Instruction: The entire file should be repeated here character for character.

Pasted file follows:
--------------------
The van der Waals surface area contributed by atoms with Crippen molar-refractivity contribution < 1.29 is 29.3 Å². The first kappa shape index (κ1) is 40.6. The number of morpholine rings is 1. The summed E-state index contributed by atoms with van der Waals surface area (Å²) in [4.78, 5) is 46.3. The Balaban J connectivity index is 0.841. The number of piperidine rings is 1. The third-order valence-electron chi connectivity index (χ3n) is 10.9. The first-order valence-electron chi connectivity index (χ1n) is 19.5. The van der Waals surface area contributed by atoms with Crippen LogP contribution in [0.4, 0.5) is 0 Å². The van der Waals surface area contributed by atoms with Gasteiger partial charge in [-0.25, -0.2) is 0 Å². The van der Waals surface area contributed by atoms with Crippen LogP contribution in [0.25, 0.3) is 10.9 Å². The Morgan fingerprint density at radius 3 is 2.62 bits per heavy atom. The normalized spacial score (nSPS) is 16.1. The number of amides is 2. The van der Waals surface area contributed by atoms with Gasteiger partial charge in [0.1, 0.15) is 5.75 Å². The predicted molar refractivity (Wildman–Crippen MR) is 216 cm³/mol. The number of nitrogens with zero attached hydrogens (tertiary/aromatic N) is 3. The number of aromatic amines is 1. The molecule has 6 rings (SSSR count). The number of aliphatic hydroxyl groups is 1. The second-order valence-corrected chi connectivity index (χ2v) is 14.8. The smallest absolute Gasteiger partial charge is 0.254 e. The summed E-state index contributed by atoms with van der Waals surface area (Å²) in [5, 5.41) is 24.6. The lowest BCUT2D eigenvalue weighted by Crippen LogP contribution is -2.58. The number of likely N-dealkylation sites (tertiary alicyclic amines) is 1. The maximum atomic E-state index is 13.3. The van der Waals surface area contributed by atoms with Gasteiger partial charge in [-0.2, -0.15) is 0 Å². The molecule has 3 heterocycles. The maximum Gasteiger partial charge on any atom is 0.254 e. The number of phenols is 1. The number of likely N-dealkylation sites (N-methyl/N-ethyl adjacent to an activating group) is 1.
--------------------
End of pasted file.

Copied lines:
The van der Waals surface area contributed by atoms with Crippen molar-refractivity contribution < 1.29 is 29.3 Å². The first kappa shape index (κ1) is 40.6. The number of morpholine rings is 1. The summed E-state index contributed by atoms with van der Waals surface area (Å²) in [4.78, 5) is 46.3. The Balaban J connectivity index is 0.841. The number of piperidine rings is 1. The third-order valence-electron chi connectivity index (χ3n) is 10.9. The first-order valence-electron chi connectivity index (χ1n) is 19.5. The van der Waals surface area contributed by atoms with Crippen LogP contribution in [0.4, 0.5) is 0 Å². The van der Waals surface area contributed by atoms with Gasteiger partial charge in [-0.25, -0.2) is 0 Å². The van der Waals surface area contributed by atoms with Crippen LogP contribution in [0.25, 0.3) is 10.9 Å². The Morgan fingerprint density at radius 3 is 2.62 bits per heavy atom. The normalized spacial score (nSPS) is 16.1. The number of amides is 2. The van der Waals surface area contributed by atoms with Gasteiger partial charge in [0.1, 0.15) is 5.75 Å². The predicted molar refractivity (Wildman–Crippen MR) is 216 cm³/mol. The number of nitrogens with zero attached hydrogens (tertiary/aromatic N) is 3. The number of aromatic amines is 1. The molecule has 6 rings (SSSR count). The number of aliphatic hydroxyl groups is 1. The second-order valence-corrected chi connectivity index (χ2v) is 14.8. The smallest absolute Gasteiger partial charge is 0.254 e. The summed E-state index contributed by atoms with van der Waals surface area (Å²) in [5, 5.41) is 24.6. The lowest BCUT2D eigenvalue weighted by Crippen LogP contribution is -2.58. The number of likely N-dealkylation sites (tertiary alicyclic amines) is 1. The maximum atomic E-state index is 13.3. The van der Waals surface area contributed by atoms with Gasteiger partial charge in [-0.2, -0.15) is 0 Å². The molecule has 3 heterocycles. The maximum Gasteiger partial charge on any atom is 0.254 e. The number of phenols is 1. The number of likely N-dealkylation sites (N-methyl/N-ethyl adjacent to an activating group) is 1.